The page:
Hesychasts are fully integrated into the liturgical and sacramental life of the Orthodox Church, including the daily cycle of liturgical prayer of the Divine Office and the Divine Liturgy. However, Hesychasts who are living as hermits might have a very rare attendance at the Divine Liturgy and might not recite the Divine Office except by means of the Jesus Prayer. In general, the Hesychast restricts his external activities for the sake of his Hesychastic practice.

Hesychastic practice involves acquiring an inner stillness and ignoring the physical senses. In this, hesychasm shows its roots in Evagrius Pontikos and even in the Greek tradition of asceticism going back to Plato. The Hesychast interprets Christ's injunction in the Gospel of Matthew to "go into your closet to pray" to mean that one should ignore the senses and withdraw inward. Saint John of Sinai writes: "Hesychasm is the enclosing of the bodiless primary Cognitive faculty of the soul (Orthodoxy teaches of two cognitive faculties, the nous and logos) in the bodily house of the body." (Ladder, Step 27, 5, (Step 27, 6 in the Holy Transfiguration edition).)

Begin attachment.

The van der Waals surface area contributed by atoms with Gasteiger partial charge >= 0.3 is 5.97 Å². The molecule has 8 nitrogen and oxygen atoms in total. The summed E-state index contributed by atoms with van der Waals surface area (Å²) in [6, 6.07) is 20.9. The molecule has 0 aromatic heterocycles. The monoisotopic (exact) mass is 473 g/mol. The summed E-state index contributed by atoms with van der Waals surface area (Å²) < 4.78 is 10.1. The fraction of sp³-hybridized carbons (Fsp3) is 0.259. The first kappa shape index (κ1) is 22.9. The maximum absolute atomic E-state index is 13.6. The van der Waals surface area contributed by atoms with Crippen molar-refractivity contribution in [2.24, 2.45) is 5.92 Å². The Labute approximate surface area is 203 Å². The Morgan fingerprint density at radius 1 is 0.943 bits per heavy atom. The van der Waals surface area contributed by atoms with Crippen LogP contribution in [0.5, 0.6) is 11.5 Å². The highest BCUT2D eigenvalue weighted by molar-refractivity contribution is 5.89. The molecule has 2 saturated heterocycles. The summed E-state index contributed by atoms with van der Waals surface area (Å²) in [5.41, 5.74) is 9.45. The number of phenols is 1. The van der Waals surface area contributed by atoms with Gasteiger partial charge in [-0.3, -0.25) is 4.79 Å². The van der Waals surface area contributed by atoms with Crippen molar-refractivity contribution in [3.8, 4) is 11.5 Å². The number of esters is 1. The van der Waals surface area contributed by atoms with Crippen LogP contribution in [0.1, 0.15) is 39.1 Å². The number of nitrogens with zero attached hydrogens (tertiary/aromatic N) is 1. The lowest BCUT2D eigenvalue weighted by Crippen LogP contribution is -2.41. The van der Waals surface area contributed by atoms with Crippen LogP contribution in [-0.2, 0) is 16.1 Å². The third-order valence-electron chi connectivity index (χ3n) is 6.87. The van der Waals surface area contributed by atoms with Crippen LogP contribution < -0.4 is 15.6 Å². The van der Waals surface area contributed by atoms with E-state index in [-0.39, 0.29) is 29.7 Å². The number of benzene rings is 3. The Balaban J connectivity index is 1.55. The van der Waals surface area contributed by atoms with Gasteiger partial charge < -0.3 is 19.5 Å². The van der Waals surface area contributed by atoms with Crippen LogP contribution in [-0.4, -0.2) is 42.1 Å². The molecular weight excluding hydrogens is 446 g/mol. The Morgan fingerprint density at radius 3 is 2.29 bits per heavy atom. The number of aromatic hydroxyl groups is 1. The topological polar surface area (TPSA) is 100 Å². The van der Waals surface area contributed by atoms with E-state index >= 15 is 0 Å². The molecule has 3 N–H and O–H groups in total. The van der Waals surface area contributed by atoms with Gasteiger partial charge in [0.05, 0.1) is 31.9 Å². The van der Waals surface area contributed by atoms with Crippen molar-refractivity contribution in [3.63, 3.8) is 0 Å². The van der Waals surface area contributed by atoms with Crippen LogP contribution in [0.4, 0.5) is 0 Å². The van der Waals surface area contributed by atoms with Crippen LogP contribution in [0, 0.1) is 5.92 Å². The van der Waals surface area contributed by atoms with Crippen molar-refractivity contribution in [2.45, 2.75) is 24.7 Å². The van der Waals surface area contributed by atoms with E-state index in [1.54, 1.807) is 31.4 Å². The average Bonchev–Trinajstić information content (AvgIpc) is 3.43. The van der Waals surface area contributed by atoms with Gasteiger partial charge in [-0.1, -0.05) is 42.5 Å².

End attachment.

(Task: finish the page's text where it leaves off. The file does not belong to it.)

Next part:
In Step 27, 21 of the Ladder (Step 27, 22–3 of the Holy Transfiguration edition), St John of Sinai describes Hesychast practice as follows:
Take up your seat on a high place and watch, if only you know how, and then you will see in what manner, when, whence, how many and what kind of thieves come to enter and steal your clusters of grapes. When the watchman grows weary, he stands up and prays; and then he sits down again and courageously takes up his former task.
In this passage, St John of Sinai says that the primary task of the Hesychast is to engage in mental ascesis. This mental ascesis is the rejection of tempting thoughts (the "thieves") that come to the Hesychast as he watches in sober attention in his hermitage. Much of the literature of Hesychasm is occupied with the psychological analysis of such tempting thoughts (e.g. St Mark the Ascetic). This psychological analysis owes much to the ascetical works of Evagrius Pontikos, with its doctrine of the eight passions.